CAN YOU TAKE US THROUGH SHOOTING THIS PARTICULAR SHOT? This shot was taken in an indoor pool. I think we shot for about 30-45 min - The girls get quite cold after that. I most often work with girls who are familiar with the underwater environment and brief them before we go in about what I want from them, facial features, body positions etc. When I work with non-swimmers, I usually go
into shallower water. I work with the model - We discuss how to make a better image e.g., closer to the surface, arm positions, etc. I use a mask and snorkel, so come up for air with the model and we discuss a repeat or the next move.
WHO IS THE MODEL AND HOW DID YOU START WORKING TOGETHER? The model in this image is Katie. I used to coach her synchronised swimming when she was younger - She is now a coach herself. She is very comfortable and relaxed underwater and I love working with her as she is very flexible and looks amazing in the water. I also use my daughter (when she’s in town) and my niece, as well.
WHAT EQUIPMENT ARE YOU USING? I started off with a Canon G10 and then moved to a Canon G16. I now use a Sony A7R ii with an Ikelite housing and a Sony FE 16/35 f4 lens. The difference in quality is amazing - My images are now on another level. I tend to use natural light, but also have a small Lume Cube light that is waterproof and has amazing power. I wear a short wetsuit as I get cold really easily, a weight belt to keep me under (I’m super buoyant!!), fins (so that I can get back to the surface!!) and a mask and snorkel. I don’t use full scuba gear as I need to communicate often with the model, so come up to the surface to breath and talk.
ANYTHING ELSE WE SHOULD KNOW? After the shoot, I always have to post process in Lightroom as well as Photoshop. Underwater, everything is blue, so I have to get the White Balance correct. I prefer doing this in postproduction. These days I often tend to convert to B&W or use textures as I find this gives another dimension to the image.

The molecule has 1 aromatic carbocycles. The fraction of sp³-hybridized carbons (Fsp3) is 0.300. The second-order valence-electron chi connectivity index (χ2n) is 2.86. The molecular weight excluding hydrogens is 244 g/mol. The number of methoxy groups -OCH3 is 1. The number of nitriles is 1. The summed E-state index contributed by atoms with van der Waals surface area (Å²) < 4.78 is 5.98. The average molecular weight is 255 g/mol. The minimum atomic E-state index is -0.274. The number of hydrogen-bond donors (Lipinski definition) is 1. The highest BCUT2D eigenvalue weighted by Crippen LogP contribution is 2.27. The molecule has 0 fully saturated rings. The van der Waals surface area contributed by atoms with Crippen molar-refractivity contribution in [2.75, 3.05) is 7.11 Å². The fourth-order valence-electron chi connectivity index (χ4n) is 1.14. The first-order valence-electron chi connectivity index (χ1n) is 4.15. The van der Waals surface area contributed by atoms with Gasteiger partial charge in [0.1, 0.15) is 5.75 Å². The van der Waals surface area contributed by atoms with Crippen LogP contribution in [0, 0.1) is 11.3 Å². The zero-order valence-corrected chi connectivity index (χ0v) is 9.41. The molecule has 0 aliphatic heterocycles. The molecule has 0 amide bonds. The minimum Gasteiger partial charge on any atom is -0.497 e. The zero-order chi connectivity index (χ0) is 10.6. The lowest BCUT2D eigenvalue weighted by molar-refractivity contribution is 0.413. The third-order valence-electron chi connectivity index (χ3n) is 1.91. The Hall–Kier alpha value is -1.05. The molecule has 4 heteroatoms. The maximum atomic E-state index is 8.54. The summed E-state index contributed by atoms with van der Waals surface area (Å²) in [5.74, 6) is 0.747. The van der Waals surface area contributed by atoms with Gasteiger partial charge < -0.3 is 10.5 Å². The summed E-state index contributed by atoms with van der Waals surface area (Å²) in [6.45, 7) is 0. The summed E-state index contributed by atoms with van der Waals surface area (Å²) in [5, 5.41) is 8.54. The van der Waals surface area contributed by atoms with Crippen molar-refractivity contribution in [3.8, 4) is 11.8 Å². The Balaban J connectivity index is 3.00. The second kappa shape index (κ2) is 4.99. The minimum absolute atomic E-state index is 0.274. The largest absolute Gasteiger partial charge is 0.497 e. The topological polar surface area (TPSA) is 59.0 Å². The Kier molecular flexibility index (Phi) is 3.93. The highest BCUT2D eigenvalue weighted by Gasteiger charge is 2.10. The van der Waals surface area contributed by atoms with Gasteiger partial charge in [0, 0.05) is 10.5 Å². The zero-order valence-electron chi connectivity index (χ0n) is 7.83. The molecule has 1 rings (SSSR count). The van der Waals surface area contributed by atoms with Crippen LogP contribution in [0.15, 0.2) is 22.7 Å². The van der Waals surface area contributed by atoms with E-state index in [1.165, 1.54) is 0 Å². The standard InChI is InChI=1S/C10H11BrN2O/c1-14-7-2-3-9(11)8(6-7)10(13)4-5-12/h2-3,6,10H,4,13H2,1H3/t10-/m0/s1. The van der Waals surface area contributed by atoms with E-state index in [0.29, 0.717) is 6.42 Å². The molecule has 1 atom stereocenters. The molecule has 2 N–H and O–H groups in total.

WHERE CAN WE FIND YOU ONLINE? www.gailstentphotography.com www.facebook.com/mifotoshows www.instagram.com/gailstent
A National Treasure Awaits Explorers to Arthurs Pass
By Brendon Gilchrist
n the heart of the Southern Alps, which is a short 1 hour 19 minute drive from Greymouth or a 2 hour drive from Christchurch, you will arrive at a small village called Arthurs Pass which is on the south western side of Arthurs Pass National Park. I have been hiking, climbing and exploring this National Park for many years. It has always drawn me as a place to go and explore. The diversity of attractions is so much more then what most people will ever think, but you need to walk or climb to reach these stunning destinations. Within the township you will often see Kea, standing on top of the railway station, hanging out at the cafe, or outside the Wobbly Kea. Yes, you read it right, that is the name of a cafe/restaurant in the village! Devils Punch Bowl is a large waterfall that towers 131 meters from top to bottom that can be accessed from the western end of the village, a one hour return walk from the car park. You'll find great views over to the other mountains, a lively forest of native birds, and a viewing platform looking towards the mighty Devils Punch Bowl. The famous Punch Bowl Branch can be viewed from here. A focal length on your camera of about 100mm will capture this world famous branch. Arthurs Pass offers something for everyone from easy day walks to difficult mountaineering and rock climbing routes. There are hiking huts, large tarns (Mountain Lakes) to camp beside and even hot springs. Where do you begin? Due to the diversity, it’s one of those places where you’ll see or do incredible things, but beware of the weather, as it can and will change quickly. To start off, Bealey Spur is an easy day walk that walks through lush bush then enters onto golden tussock tops overlooking the Waimakarir river and all its braids. The view is such a classic New Zealand south island river. The